When the message highlighted the impact of the vaccine on themselves, these individuals were more impacted by that message. Perhaps these findings can be explained by research that shows that in general, conservative thinking have less empathy for a larger community and are more involved about themselves and a closer circle of family members and friends (Brueck, 2018; Crawford et al., 2013). As a result, the individual frame may speak closely to conservatives since this message appeals to the benefits to the individual and not the community. Of course, there can be other factors that describe conservative vs. liberal thinking. The findings show that vaccine promotion messages will have to pay attention to these nuances and target different audiences with specific messages. For example, public health organizations should keep in mind that people with different ideologies and worldviews may resonate with different messages about the vaccine. It will help to have specific types of content to reach out to these individuals.
The findings with attitudes as a moderator revealed similar nuances in the impact of message framing. The results show that those individuals who held positive attitudes toward vaccination were not affected by individual vs. collective frames. These people were high on vaccine intention irrespective of the type of message they read. However, those individuals who held negative attitudes toward vaccination showed higher intention to vaccinate in the individual framed message condition. The findings indicate that once again the individual frame is more persuasive for these participants. Overall, these findings make sense. Those people who used more conservative media and held negative attitudes toward vaccines are perhaps alike in nature and held similar values. In both models, individual frame was more effective, which shows that these individuals resonated more with the messages that highlight the importance of taking care of their own health, and not the communities’ health. These findings could perhaps be linked to psychological dispositions as well (e.g., Luyten et al., 2014). Prior research has also shown that vaccine sceptics scored lower on collectivism and showed significantly lower “disposition to see others as equals” (Luyten et al., 2014, p. 310) compared to non-sceptics.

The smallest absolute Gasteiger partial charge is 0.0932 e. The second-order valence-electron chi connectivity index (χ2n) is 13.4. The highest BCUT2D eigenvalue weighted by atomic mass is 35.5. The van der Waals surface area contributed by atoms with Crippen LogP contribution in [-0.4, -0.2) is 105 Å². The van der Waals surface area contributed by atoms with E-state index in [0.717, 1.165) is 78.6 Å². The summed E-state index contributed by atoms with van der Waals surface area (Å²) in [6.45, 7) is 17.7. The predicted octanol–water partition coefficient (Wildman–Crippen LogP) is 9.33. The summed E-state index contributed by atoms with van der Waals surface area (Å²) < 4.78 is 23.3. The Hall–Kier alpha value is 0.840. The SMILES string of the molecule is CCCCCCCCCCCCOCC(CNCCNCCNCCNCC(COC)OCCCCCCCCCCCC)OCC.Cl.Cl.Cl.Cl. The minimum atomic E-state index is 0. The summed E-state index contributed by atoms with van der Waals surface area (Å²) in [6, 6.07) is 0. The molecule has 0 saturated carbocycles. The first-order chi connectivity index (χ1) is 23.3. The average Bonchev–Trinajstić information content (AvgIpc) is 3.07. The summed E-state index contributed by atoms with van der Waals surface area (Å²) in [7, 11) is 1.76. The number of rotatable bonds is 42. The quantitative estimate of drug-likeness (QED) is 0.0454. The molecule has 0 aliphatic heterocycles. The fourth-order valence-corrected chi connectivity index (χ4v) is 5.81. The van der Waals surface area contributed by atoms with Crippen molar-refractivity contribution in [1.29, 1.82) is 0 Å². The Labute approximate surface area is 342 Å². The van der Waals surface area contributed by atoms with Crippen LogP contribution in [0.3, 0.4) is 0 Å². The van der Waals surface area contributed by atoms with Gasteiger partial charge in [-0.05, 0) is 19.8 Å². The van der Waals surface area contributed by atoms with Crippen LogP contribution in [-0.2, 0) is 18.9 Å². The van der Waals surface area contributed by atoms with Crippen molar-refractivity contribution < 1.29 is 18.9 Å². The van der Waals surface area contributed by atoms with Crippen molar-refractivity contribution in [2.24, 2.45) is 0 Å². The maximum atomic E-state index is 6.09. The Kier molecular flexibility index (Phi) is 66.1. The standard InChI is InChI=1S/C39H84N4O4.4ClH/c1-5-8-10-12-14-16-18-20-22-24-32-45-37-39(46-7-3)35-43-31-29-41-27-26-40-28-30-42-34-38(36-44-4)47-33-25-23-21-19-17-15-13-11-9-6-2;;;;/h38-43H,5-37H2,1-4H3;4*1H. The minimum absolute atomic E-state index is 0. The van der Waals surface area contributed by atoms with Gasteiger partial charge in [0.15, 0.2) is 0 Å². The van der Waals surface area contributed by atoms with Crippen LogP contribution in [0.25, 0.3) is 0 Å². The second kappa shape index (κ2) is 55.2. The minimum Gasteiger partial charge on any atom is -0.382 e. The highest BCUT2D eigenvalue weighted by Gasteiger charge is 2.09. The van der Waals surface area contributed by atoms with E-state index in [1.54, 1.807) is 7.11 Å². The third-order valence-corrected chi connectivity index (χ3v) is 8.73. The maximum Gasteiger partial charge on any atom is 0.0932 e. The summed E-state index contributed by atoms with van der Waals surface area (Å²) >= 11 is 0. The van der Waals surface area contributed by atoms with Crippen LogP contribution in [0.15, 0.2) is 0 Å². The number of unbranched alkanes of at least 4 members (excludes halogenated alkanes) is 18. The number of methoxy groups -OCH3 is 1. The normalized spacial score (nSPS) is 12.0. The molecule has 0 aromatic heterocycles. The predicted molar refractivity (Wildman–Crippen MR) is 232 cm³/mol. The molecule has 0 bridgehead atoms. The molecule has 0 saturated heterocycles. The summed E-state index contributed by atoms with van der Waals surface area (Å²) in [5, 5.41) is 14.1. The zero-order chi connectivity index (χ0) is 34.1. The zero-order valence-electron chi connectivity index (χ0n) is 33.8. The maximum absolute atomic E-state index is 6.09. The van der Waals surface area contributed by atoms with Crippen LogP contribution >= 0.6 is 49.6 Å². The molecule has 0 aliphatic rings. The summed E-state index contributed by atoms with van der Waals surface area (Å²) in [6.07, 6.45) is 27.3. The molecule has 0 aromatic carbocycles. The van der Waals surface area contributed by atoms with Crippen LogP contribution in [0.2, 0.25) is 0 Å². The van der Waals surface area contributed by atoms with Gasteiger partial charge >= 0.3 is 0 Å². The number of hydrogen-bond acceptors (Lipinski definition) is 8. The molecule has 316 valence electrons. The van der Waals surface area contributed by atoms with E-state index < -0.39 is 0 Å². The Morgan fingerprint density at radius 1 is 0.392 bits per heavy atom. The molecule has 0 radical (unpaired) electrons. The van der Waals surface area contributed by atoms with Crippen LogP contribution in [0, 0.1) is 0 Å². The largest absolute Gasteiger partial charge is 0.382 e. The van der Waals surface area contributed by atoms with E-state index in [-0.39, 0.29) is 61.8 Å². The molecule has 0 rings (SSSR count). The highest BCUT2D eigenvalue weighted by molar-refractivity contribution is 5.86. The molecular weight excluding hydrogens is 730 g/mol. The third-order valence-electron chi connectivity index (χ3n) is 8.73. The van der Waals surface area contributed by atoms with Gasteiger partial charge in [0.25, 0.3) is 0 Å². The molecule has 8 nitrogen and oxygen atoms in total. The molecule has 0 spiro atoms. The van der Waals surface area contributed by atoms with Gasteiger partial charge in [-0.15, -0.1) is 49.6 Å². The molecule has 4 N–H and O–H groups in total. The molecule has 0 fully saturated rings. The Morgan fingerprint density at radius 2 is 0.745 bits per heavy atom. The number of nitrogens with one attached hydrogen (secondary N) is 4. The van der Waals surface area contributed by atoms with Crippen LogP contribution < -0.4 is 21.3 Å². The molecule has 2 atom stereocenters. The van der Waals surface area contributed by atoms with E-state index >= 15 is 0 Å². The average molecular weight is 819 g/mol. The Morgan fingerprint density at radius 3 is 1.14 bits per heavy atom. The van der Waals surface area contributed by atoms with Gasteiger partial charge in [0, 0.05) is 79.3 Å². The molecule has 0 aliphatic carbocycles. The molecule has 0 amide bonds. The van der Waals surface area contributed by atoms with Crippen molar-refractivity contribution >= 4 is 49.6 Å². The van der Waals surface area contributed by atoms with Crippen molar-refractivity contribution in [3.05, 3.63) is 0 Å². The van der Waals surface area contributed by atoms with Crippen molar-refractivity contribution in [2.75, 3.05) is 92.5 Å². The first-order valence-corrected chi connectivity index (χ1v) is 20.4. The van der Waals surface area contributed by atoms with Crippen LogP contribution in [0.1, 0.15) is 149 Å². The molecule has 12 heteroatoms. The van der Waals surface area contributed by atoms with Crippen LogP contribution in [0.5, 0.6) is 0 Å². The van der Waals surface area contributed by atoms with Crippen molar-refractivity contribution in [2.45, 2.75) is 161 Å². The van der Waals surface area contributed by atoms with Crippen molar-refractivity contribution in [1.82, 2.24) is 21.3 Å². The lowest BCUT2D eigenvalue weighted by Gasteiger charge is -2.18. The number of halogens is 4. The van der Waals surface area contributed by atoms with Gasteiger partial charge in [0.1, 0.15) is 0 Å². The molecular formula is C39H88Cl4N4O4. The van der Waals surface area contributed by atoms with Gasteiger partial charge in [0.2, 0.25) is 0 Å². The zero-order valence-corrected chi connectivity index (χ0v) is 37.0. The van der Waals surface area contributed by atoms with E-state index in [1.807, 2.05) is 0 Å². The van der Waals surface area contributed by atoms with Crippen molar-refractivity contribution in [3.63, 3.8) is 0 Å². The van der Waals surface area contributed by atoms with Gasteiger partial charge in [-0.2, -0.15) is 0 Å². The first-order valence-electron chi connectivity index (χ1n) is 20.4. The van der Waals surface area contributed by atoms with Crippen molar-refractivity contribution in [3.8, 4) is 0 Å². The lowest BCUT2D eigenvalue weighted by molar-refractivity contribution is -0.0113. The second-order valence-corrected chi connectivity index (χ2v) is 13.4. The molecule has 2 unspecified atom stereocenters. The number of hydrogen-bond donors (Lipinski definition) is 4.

These findings are critical for vaccine promotion research. Often it might be considered that people do not have enough information about a particular vaccine, which is why they are hesitant about vaccines. That may be true in some cases, but the findings from the current study also show that it might not necessarily always be about knowledge of the vaccines. People who are hesitant about vaccines may be because of their world views and political ideologies. Vaccine promotion messages should pay attention to these individual characteristics. Besides informing people and increasing knowledge, health organizations should also focus on how the information is shared. The findings from the current study as well as past research (e.g., Nan, 2012a; Park, 2012; Xiao & Borah, 2021), show that the type of message can play a significant role.
As with all research, this study comes with some caveats. The source of the Facebook post was CDC. Future research can test these messages using another source, to disregard any biases about CDC. The experiment tests the effects of one message, examining multiple messages will be helpful for future research. Although this study uses a single message, the experiment included four different message frames. It is important to note that those who score higher on conservative media use, might also be more conservative ideologically. The current study controlled for party ID, but future research can delve deeper into these relationships. The current study tests vaccine intention. Future research should also examine COVID-19 vaccination behavior. The vaccine intention measure consisted of three items used in prior research such as Nan (2012a). Future research may include additional items to vaccine intention measures. The attitude toward vaccination measure consisted of a single item and was also adapted from past research (e.g., Nan, 2012a). Future research should include additional items to strengthen this measure. The media use variables included three major outlets, but there are many examples of partisan media in the current landscape. Future research can incorporate more outlets.
Despite some of these limitations, the current study takes an attempt to examine the relationship between message frames, partisan media, and attitudes on COVID-19 vaccination. These findings have crucial implications for public health. At a time when the COVID-19 pandemic has become a highly politicized issue, understanding how to reach different groups of individuals to promote the vaccine is critical. Public health organizations should use messages that can help to reach a specific group of people. These findings can help in promoting the COVID-19 vaccine by reaching people on different political spectrum.
Data can be made available upon request.
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Borah, P. Message framing and COVID-19 vaccination intention: Moderating roles of partisan media use and pre-attitudes about vaccination. Curr Psychol (2022). https://doi.org/10.1007/s12144-022-02851-3
- Message framing
- COVID-19 vaccine intention
- Partisan media use
- Vaccine hesitancy